- Animals in Classical and Late Antique Philosophy
- Animals and Ethics in the History of Modern Philosophy
- Interacting with Animals: A Kantian Account
- Virtue Ethics and the Treatment of Animals
- A Humean Account of the Status and Character of Animals
- Utilitarianism and Animals
- Rights Theory and Animal Rights
- The Capabilities Approach and Animal Entitlements
- The Idea of Moral Standing
- Animals, Fundamental Moral Standing, and Speciesism
- Human Animals and Nonhuman Persons
- Are Nonhuman Animals Persons?
- Animal Mentality: Its Character, Extent, and Moral Significance
- Mindreading and Moral Significance in Nonhuman Animals
- Minimal Minds
- Beyond Anthropomorphism: Attributing Psychological Properties to Animals
- Animal Pain and Welfare: Can Pain Sometimes Be Worse for Them than for Us?
- Animals That Act for Moral Reasons
- The Moral Life of Animals
- On the Origin of Species Notions and Their Ethical Limitations
- On the Nature of Species and the Moral Significance of their Extinction
- Are All Species Equal?
- Genetically Modified Animals: Should There Be Limits to Engineering the Animal Kingdom?
- Human/Nonhuman Chimeras: Assessing the Issues
- The Moral Relevance of the Distinction Between Domesticated and Wild Animals
- The Moral Significance of Animal Pain and Animal Death
- The Ethics of Confining Animals: From Farms to Zoos to Human Homes
- Keeping Pets
- Animal Experimentation in Biomedical Research
- Ethical Issues in the Application of Biotechnology to Animals in Agriculture
- Environmental Ethics, Hunting, and the Place of Animals
- The Use of Animals in Toxicological Research
- What's Ethics Got to Do with it?: The Roles of Government Regulation in Research-Animal Protection
- Literary Works and Animal Ethics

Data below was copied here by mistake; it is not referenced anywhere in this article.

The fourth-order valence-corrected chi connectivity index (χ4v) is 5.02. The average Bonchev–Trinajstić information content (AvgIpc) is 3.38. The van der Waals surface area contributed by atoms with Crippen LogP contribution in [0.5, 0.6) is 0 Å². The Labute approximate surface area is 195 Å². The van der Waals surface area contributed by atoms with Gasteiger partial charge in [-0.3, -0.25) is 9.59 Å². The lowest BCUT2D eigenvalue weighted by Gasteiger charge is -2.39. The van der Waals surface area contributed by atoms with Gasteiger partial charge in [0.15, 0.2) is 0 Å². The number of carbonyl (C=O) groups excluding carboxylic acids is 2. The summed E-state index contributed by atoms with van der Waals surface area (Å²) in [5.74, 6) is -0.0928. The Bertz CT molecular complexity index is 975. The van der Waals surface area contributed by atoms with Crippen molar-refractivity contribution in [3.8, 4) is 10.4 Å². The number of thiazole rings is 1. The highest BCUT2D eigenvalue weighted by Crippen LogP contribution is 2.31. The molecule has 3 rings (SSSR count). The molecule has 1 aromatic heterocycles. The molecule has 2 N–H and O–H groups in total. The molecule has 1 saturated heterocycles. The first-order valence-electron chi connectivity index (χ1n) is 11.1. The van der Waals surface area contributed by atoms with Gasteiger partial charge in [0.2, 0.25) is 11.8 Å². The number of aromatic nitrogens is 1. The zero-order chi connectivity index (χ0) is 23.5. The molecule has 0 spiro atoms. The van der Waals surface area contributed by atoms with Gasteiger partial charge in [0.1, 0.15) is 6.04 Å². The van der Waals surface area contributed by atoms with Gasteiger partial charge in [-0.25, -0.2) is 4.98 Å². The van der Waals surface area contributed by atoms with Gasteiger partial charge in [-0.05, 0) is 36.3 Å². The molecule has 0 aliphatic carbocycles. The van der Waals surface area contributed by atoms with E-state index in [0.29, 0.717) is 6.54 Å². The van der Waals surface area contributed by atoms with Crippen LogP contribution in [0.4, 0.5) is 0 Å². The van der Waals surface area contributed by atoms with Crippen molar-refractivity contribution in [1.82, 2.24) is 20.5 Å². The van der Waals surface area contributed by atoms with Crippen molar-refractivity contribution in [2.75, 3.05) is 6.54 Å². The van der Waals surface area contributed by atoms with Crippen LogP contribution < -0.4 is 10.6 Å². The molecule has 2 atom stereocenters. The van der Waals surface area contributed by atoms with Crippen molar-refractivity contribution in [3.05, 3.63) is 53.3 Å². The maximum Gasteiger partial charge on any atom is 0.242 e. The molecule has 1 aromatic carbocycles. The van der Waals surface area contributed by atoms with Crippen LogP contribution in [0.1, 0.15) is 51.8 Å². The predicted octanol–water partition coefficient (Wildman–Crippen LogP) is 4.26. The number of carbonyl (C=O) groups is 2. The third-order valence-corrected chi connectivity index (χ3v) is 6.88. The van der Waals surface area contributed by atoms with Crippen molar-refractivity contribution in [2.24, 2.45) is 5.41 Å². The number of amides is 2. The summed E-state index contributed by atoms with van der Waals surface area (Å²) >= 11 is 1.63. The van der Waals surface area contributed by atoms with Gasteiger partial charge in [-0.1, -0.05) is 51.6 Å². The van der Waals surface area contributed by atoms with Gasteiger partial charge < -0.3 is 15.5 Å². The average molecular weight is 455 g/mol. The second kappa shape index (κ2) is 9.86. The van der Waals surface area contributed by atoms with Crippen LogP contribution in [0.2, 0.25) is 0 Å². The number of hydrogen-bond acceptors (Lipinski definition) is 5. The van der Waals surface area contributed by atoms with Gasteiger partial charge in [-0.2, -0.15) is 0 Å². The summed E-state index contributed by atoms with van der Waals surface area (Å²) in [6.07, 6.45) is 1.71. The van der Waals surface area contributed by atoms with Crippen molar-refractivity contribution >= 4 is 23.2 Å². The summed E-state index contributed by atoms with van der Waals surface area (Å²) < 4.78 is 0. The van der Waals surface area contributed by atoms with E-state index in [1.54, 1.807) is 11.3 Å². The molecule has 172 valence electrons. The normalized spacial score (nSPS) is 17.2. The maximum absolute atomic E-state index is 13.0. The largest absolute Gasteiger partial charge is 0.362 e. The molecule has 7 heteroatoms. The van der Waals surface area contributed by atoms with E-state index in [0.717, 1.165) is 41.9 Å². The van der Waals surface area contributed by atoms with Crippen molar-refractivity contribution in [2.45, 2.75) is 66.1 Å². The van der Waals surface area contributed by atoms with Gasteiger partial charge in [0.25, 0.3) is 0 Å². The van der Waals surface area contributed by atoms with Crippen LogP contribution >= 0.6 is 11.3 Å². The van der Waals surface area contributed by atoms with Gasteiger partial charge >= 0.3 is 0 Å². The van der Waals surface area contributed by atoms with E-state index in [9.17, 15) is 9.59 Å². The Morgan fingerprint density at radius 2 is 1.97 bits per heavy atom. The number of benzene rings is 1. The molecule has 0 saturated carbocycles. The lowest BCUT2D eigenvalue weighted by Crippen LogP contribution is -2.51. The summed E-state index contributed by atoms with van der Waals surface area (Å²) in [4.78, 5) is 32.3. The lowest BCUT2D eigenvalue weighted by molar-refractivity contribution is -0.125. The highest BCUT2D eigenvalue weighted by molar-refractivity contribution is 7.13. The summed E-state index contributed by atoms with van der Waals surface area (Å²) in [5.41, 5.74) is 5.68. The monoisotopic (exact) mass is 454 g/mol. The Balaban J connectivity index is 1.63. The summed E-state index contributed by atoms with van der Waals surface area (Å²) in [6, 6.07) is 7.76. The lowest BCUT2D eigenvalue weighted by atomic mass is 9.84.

Abstract and Keywords
This article starts with the assumption that the term “person” in the everyday sense is generally taken to be synonymous with the term “human”. Philosophers tend to use the word “person” in the more abstract sense of entities as someone who possess a particular moral status and about whom particular moral claims may be made on the basis of that status. This article considers whether a nonhuman animal or any other entity could, under certain specifiable conditions, be a person. It approaches this subject through personhood theory and asks why certain attributes are thought so important to being a person. It then asks what this account requires of nonhuman animals in order to be deemed persons. It also explores the implications of nonhuman animal personhood.
Sarah Chan, Institute for Science, Ethics and Innovation, The University of Manchester, UK
John Harris is Sir David Alliance Professor of Bioethics at the Institute of Medicine, Law, and Bioethics, University of Manchester. In 2001 he was the first philosopher to have been elected a Fellow of the Academy of Medical Sciences. He has been a member of the Human Genetics Commission since its foundation in 1999. The author or editor of fourteen books and over 150 papers, his recent books include Bioethics (Oxford University Press, 2001), A Companion to Genetics: Philosophy and the Genetic Revolution, co‐edited with Justine Burley (Blackwell, 2002), and On Cloning (Routledge, 2004).
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